The Transition RN Fellowship team consistently strives to improve the overall experience for those participating in the program. This continuous improvement process has led to the development of several program goals:
- 100% of Transition RN Fellows will have 100% of all immersion competencies validated by the end of the immersion period.
- At the end of each cohort, evaluations of the core curriculum classes will have a weighted mean of least 3 out of 4, with at least 51% of Transition RN Fellows rating each class as excellent.
- Transition RN Fellow turnover will be less than 10% at 1 year.
- At the end of each cohort, at least 90% of Transition RN Fellows will agree or strongly agree that the Transition RN Fellowship curriculum provided them with valuable information to help with their career transition.
- All aggregate Incivility Scale measures will be less than 2.1 on a 5-point scale.
Each of these goals is aligned to a specific outcome, which is measured to identify whether program goals are being met. Table 1 demonstrates our performance in outcome measures as they align with program goals.
Having already achieved accreditation for our NLN RN Residency, it was important to us to validate the quality of this new program as compared to national standards. For this reason, we underwent the rigorous journey to ANCC Practice Transition Accreditation Program accreditation. In December 2018, the Transition RN Fellowship program was awarded Accreditation with Distinction, the highest level of recognition awarded by the ANCC for transition to practice programs.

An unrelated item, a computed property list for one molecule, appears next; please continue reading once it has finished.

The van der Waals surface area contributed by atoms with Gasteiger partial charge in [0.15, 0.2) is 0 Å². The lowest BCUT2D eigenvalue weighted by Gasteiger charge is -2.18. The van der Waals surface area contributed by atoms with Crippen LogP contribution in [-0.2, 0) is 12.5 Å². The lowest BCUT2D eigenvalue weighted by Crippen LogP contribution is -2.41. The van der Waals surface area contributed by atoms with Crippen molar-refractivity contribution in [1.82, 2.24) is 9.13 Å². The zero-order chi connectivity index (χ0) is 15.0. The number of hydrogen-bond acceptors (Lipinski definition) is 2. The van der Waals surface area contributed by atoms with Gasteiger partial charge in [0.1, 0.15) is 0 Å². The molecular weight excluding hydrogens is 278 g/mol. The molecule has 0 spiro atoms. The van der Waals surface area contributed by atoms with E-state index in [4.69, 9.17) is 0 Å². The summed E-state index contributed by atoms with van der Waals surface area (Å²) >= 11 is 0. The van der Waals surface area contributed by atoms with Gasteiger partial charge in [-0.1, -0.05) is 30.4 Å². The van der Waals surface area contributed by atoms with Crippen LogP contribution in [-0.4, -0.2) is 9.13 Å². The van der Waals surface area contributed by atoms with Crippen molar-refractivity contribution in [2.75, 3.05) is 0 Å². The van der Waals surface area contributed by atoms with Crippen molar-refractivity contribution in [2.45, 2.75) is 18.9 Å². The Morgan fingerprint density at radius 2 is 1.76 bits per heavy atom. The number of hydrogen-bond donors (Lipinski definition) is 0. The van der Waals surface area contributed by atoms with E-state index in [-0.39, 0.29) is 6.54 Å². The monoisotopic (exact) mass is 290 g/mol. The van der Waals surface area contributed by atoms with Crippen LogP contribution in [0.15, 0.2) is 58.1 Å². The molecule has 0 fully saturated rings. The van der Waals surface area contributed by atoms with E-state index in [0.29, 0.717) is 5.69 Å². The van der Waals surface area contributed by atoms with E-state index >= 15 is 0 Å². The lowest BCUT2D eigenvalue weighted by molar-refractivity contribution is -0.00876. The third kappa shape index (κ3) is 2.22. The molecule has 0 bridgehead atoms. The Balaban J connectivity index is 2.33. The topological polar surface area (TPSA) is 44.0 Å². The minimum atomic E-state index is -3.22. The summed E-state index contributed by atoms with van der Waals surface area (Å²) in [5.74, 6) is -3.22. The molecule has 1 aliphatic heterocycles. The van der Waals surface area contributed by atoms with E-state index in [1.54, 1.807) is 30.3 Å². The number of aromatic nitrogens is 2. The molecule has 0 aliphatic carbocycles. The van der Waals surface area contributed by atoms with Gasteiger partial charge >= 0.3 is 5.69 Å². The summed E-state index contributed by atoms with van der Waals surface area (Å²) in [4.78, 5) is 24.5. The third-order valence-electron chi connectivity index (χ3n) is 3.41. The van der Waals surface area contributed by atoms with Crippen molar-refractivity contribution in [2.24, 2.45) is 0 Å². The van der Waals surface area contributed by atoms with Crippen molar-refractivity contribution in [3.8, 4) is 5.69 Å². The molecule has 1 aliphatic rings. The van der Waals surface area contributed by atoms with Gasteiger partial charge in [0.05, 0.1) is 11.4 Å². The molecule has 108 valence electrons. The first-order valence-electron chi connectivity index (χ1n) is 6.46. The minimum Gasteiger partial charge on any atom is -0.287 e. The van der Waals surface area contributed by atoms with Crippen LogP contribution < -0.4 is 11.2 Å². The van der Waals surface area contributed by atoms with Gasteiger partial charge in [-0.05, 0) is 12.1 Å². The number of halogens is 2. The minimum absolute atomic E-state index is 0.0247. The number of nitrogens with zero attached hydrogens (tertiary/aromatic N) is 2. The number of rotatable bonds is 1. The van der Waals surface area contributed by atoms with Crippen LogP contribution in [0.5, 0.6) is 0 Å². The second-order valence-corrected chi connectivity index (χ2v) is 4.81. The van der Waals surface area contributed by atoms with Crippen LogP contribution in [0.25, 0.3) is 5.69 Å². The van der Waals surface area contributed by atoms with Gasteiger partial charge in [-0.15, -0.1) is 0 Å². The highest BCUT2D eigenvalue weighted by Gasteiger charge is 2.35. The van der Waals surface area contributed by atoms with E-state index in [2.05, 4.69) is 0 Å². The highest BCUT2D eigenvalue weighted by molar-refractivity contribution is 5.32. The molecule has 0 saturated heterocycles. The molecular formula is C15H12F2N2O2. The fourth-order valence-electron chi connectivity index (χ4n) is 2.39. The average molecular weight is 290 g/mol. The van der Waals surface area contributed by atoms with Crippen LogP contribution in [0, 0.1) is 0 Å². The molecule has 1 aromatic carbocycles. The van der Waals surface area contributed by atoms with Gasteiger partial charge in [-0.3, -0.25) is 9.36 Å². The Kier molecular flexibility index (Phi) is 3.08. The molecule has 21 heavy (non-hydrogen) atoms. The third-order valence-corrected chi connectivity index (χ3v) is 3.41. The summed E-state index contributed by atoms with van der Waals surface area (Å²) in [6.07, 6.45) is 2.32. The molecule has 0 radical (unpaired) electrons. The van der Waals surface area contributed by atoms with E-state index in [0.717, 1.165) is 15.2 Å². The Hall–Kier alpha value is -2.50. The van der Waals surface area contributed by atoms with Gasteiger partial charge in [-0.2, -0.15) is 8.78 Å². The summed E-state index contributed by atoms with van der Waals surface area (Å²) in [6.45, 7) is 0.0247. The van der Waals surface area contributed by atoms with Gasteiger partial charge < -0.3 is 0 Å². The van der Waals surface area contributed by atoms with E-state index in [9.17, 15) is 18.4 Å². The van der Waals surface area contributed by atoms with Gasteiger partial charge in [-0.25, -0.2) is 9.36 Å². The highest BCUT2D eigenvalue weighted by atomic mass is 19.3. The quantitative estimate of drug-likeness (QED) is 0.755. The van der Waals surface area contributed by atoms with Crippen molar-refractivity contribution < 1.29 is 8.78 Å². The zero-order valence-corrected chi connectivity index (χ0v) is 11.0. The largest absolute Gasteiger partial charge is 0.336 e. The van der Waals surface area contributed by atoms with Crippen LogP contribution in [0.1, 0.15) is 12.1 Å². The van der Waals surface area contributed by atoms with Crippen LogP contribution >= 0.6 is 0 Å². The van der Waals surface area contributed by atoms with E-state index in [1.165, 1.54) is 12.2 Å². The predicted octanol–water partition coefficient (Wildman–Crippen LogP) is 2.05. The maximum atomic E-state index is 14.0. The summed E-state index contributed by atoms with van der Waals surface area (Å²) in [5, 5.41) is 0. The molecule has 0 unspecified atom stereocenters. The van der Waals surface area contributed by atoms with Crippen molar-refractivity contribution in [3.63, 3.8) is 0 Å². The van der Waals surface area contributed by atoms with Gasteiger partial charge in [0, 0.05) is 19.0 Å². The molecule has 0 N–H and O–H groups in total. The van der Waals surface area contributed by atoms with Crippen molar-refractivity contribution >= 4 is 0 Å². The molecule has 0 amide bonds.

More impactful for the organization, however, is the effect the program has had on staffing and skill mix. Since the program was introduced, a total of 155 fellows have completed the program, with an aggregate retention of approximately 88%. Managers have reported a high level of satisfaction with the quality of candidates they are able to hire, and we find that fellows are able to reach a level of competence and proficiency faster than NLNs who have a longer transition as they work to become fully competent. This has allowed for a rebalancing of skill mix throughout our units to ensure that we are able to safely absorb NLNs into the workforce while surrounding them with experienced nurses to support their development. In addition, we have found that the fellowship program is meeting the needs of ambulatory areas that do not currently utilize the NLN RN Residency.
Many NPD practitioners are tasked with creating and sustaining innovative and outcomes-driven programs to ensure safe and supportive transition to practice and that serve the unique needs of their organization. Although much of the focus in recent years has been on NLNs, practitioners must also consider the balance of skill mix and the needs of other transitioning nurses. The inclusion of a Transition RN Fellowship program in an organization’s transition-to-practice offerings helps to create additional capacity for recruitment, training, and support for nurses who may otherwise be overlooked. In addition, programs geared toward experienced nurses allow NPD practitioners and nurse leaders to carefully manage the balance of experienced and new nurses within any care setting, in the ultimate pursuit of optimal patient outcomes.